So I prepared the ceviche and then stored some in my freezer and a little bit in the fridge to keep me tided over during the blackout.  Everything in this recipe was found either at the West Broadway Farmers Market, the Broadway Cub, or my own backyard garden.  The herbs from my garden are not traditional ceviche seasonings, but they were what I had available.  And just because you might want to copy my recipe, don't think you can come by and take the herbs from my house.  You'll have to buy them from the market's aggregate table.

To make "Blackout Ceviche," you take...

Everyone Should Go See "Clybourne Park"

I don't know how to start my critique of the play "Clybourne Park," but I want to make sure to point out that it tricks you into talking about race--and that's a good thing.  I've had a bit of a case of writer's block about this review, so I borrowed a tip from a high school English teacher of mine.  "When you can't think of how to start," she would say, "just write down 'I don't know how to start, but what I really want to say is...' and then write from there.  Then go back and delete the first phrase, and you have your story."  In a manner of speaking, "Clybourne Park" does just that.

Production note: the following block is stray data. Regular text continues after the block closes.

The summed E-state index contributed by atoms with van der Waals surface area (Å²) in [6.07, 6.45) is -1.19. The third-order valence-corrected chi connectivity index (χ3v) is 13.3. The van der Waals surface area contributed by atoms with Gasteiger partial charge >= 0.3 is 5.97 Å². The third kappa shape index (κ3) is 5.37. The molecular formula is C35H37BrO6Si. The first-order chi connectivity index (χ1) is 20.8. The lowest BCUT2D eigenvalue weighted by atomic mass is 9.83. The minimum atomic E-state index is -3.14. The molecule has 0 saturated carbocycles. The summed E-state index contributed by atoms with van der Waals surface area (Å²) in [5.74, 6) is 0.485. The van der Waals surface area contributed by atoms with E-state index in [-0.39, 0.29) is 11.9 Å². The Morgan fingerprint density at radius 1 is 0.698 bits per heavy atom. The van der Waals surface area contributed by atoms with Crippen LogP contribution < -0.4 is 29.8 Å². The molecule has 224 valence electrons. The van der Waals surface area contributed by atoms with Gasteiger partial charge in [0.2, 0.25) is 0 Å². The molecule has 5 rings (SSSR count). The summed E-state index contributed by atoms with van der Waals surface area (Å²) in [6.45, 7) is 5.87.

The play, currently being performed at the Guthrie, tells the story of a neighborhood, through the point of view of a house, and spans multiple generations.  It opens with a White family in the middle of last century, packing up and preparing for a move.  Their African-American maid is, in many ways, the glue that has held this couple together through a deep personal tragedy, although she is often treated as if she would be incapable of performing the simplest tasks without being reminded by the wife to do things right.

Other friends and neighbors, and even a local pastor who acts as a confidante, are shocked to find that...

Wednesday, June 19, 2013

The DFL Convention as a Political Event Horizon

I went into Saturday's Minneapolis DFL convention as a strong Schiff supporter, and we all know how that turned out by now.  So what follows is not neutral, although I'll do my best to be even-handed.

There is a physical phenomenon called an "event horizon," in which an object cannot be affected by an outside observer.  The object is being pulled by a gravitational force from which escape is impossible.  From an observer's standpoint, the object appears to slow down and not move at all, while the object itself experiences events in real time.  Event horizons are most commonly observed at the point of no return of a black hole, but can also be experienced by attending a citywide DFL convention.